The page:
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Weather underground

Stanford Earth alumni Katie Keranen and Justin Rubinstein are at the forefront of investigations of induced earthquakes in Oklahoma.

'New normal’: Scientists predict less rain from here on out

Recent studies by Noah Diffenbaugh and Daniel Swain have linked California's current dry conditions to climate change, and suggest droughts will be much more common in the future. 

SESI plant

New Stanford energy system will dramatically reduce fossil fuel use and greenhouse gas emissions

An innovative new approach to meeting its energy needs will make Stanford one of the world's most energy-efficient universities.

Improving environmental decision-making processes

Despite collaboration’s widespread use in environmental decision-making, there had been little evidence that it actually improves the resources being managed.  Recent research indicates there is a positive impact. 


Frank Gehrke, Jerry Brown and Mark Cowin at press conference

Record-low snowpack: Bad news for California, say Stanford experts

The snowpack in California's mountains is at the lowest level ever recorded. The long-term effects of the drought could be devastating.

NSF CAREER award for Tiziana Vanorio

Vanorio's grant will allow her to advance her studies on the rock physics signatures of fluid-rock interactions, which are vital components in understanding the properties of volcanic rocks and concrete, pursuing carbon sequestration projects, and studying induced seismicity.

Oil drums

Know your oil

Prof. Adam Brandt is co-author of the Global Oil-Climate Index that allows comparison of climate impacts associated with a broad range of oil resources such as heavy oils, oil sands and tight oil.  Brandt collaborated with colleagues from the Carnegie Endowment's Energy and Climate Program and the University of Calgary to develop the first-of-its-kind index.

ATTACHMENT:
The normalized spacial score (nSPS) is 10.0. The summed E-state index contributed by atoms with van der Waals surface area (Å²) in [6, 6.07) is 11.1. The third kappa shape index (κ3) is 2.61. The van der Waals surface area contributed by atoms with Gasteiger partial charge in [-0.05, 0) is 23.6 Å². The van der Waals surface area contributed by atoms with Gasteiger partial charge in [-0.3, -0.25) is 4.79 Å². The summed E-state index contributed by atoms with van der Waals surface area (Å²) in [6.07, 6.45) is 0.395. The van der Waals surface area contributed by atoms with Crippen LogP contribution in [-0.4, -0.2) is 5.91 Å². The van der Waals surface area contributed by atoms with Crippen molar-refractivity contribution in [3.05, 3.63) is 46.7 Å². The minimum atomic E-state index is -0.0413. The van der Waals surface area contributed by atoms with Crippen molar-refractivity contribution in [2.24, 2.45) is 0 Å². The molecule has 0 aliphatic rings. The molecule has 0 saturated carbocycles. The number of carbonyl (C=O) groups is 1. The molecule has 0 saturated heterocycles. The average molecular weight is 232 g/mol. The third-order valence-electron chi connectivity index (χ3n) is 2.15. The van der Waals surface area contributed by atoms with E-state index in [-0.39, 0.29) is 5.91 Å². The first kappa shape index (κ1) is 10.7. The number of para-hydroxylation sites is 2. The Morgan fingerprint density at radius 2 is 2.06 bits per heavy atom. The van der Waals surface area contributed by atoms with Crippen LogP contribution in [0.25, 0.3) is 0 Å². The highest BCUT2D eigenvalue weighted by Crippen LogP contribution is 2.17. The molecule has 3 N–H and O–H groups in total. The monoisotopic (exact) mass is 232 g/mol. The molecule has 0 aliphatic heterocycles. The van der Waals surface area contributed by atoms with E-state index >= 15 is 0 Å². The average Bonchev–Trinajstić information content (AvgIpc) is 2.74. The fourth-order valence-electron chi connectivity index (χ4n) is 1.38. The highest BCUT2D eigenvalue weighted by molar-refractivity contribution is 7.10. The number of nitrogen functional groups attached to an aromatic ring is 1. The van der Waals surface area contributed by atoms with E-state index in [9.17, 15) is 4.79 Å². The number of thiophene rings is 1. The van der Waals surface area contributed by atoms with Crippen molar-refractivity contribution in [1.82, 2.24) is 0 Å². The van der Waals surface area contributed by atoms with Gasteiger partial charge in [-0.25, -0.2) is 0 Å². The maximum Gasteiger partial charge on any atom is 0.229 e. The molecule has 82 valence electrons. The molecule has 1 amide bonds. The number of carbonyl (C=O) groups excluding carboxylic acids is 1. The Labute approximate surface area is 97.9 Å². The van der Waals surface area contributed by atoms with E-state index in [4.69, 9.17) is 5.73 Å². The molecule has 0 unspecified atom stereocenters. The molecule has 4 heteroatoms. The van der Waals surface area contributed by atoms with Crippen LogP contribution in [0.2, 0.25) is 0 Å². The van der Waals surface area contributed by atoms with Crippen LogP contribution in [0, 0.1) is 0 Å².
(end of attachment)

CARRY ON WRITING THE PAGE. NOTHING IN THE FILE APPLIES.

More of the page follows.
Solar could meet California energy demand three to five times over

Research by Chris Field finds that the amount of energy that could be generated from solar equipment constructed on and around existing infrastructure in California would exceed the state’s demand by up to five times.

Hand next to an ugly carrot

Tons of 'ugly' fruits and veggies thrown away

The million tons of fruits and vegetables that are tossed out globally each year because they don't meet cosmetic standards or conform to conventional shapes is a tremendous waste of resources, writes PhD student Anna Lee. 

For carbon dioxide emissions, a backup plan to business as usual

With global carbon dioxide levels recently exceeding 400 parts per million and global carbon emissions projected to continue rising for the next several decades, the National Research Council commissioned a two-part report to learn more about potential interventions.

Leading journal honors faculty research

A study of urban water supply vulnerability coauthored by Steven Gorelick was recognized as the "Best Paper of 2014" by Environmental Research Letters. The  journal also honored "ground breaking" research on global crop yields coauthored by David Lobell, and on urban agriculture coauthored by Eric Lambin.

Contestants at table

Oceans of questions, and answers

Stanford was swimming with high school students who competed in the Sea Lion Bowl, a challenging ocean sciences quiz event. The School of Earth, Energy & Environmental Sciences hosted the regional competition.

Advancing earthquake and tsunami science: Tōhoku four years later